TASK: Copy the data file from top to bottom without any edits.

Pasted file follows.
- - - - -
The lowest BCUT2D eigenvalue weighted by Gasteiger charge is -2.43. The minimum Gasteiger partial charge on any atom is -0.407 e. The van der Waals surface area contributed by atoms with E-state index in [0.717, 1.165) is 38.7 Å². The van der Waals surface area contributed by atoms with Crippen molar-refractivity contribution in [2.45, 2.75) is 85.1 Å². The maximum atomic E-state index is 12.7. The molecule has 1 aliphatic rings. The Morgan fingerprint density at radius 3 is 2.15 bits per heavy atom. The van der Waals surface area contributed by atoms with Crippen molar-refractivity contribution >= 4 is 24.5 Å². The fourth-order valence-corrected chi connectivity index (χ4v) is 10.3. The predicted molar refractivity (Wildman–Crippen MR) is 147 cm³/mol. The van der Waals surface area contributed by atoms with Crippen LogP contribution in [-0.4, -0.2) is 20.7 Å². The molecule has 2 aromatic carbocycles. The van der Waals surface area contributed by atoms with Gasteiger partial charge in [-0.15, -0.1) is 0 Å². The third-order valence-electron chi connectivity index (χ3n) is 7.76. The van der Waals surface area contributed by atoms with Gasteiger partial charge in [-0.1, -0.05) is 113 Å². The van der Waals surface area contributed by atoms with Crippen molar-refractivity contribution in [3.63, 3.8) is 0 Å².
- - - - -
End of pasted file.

The lowest BCUT2D eigenvalue weighted by Gasteiger charge is -2.43. The minimum Gasteiger partial charge on any atom is -0.407 e. The van der Waals surface area contributed by atoms with E-state index in [0.717, 1.165) is 38.7 Å². The van der Waals surface area contributed by atoms with Crippen molar-refractivity contribution in [2.45, 2.75) is 85.1 Å². The maximum atomic E-state index is 12.7. The molecule has 1 aliphatic rings. The Morgan fingerprint density at radius 3 is 2.15 bits per heavy atom. The van der Waals surface area contributed by atoms with Crippen molar-refractivity contribution >= 4 is 24.5 Å². The fourth-order valence-corrected chi connectivity index (χ4v) is 10.3. The predicted molar refractivity (Wildman–Crippen MR) is 147 cm³/mol. The van der Waals surface area contributed by atoms with Crippen LogP contribution in [-0.4, -0.2) is 20.7 Å². The molecule has 2 aromatic carbocycles. The van der Waals surface area contributed by atoms with Gasteiger partial charge in [-0.15, -0.1) is 0 Å². The third-order valence-electron chi connectivity index (χ3n) is 7.76. The van der Waals surface area contributed by atoms with Gasteiger partial charge in [-0.1, -0.05) is 113 Å². The van der Waals surface area contributed by atoms with Crippen molar-refractivity contribution in [3.63, 3.8) is 0 Å².